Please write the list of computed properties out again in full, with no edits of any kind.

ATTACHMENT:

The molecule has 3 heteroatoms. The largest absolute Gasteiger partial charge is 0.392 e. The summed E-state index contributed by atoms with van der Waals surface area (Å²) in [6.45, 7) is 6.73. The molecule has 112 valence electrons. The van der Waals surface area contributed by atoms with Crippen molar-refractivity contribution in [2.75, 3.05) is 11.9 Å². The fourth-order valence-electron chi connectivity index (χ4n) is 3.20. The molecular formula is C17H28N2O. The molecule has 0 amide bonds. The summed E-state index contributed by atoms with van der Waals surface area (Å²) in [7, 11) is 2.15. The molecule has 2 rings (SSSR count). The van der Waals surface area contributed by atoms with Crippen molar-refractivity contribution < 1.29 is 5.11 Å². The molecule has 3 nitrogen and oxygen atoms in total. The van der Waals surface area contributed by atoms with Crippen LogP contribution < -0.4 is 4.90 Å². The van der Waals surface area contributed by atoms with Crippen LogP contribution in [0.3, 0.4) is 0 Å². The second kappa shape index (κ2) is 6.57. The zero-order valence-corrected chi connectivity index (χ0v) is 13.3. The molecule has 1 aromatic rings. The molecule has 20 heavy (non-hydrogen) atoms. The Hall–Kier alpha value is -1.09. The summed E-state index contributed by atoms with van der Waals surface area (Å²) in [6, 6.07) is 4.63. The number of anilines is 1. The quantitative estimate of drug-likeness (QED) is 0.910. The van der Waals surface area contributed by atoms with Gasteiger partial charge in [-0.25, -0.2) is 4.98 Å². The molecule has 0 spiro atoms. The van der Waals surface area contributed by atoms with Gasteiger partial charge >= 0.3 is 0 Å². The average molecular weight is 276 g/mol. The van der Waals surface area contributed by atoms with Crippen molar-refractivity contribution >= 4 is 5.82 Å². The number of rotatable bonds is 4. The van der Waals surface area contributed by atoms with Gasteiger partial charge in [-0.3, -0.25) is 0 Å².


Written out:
The molecule has 3 heteroatoms. The largest absolute Gasteiger partial charge is 0.392 e. The summed E-state index contributed by atoms with van der Waals surface area (Å²) in [6.45, 7) is 6.73. The molecule has 112 valence electrons. The van der Waals surface area contributed by atoms with Crippen molar-refractivity contribution in [2.75, 3.05) is 11.9 Å². The fourth-order valence-electron chi connectivity index (χ4n) is 3.20. The molecular formula is C17H28N2O. The molecule has 0 amide bonds. The summed E-state index contributed by atoms with van der Waals surface area (Å²) in [7, 11) is 2.15. The molecule has 2 rings (SSSR count). The van der Waals surface area contributed by atoms with Crippen molar-refractivity contribution < 1.29 is 5.11 Å². The molecule has 3 nitrogen and oxygen atoms in total. The van der Waals surface area contributed by atoms with Crippen LogP contribution < -0.4 is 4.90 Å². The van der Waals surface area contributed by atoms with Crippen LogP contribution in [0.3, 0.4) is 0 Å². The second kappa shape index (κ2) is 6.57. The zero-order valence-corrected chi connectivity index (χ0v) is 13.3. The molecule has 1 aromatic rings. The molecule has 20 heavy (non-hydrogen) atoms. The Hall–Kier alpha value is -1.09. The summed E-state index contributed by atoms with van der Waals surface area (Å²) in [6, 6.07) is 4.63. The number of anilines is 1. The quantitative estimate of drug-likeness (QED) is 0.910. The van der Waals surface area contributed by atoms with Gasteiger partial charge in [-0.25, -0.2) is 4.98 Å². The molecule has 0 spiro atoms. The van der Waals surface area contributed by atoms with Gasteiger partial charge >= 0.3 is 0 Å². The average molecular weight is 276 g/mol. The van der Waals surface area contributed by atoms with Crippen molar-refractivity contribution >= 4 is 5.82 Å². The number of rotatable bonds is 4. The van der Waals surface area contributed by atoms with Gasteiger partial charge in [-0.3, -0.25) is 0 Å².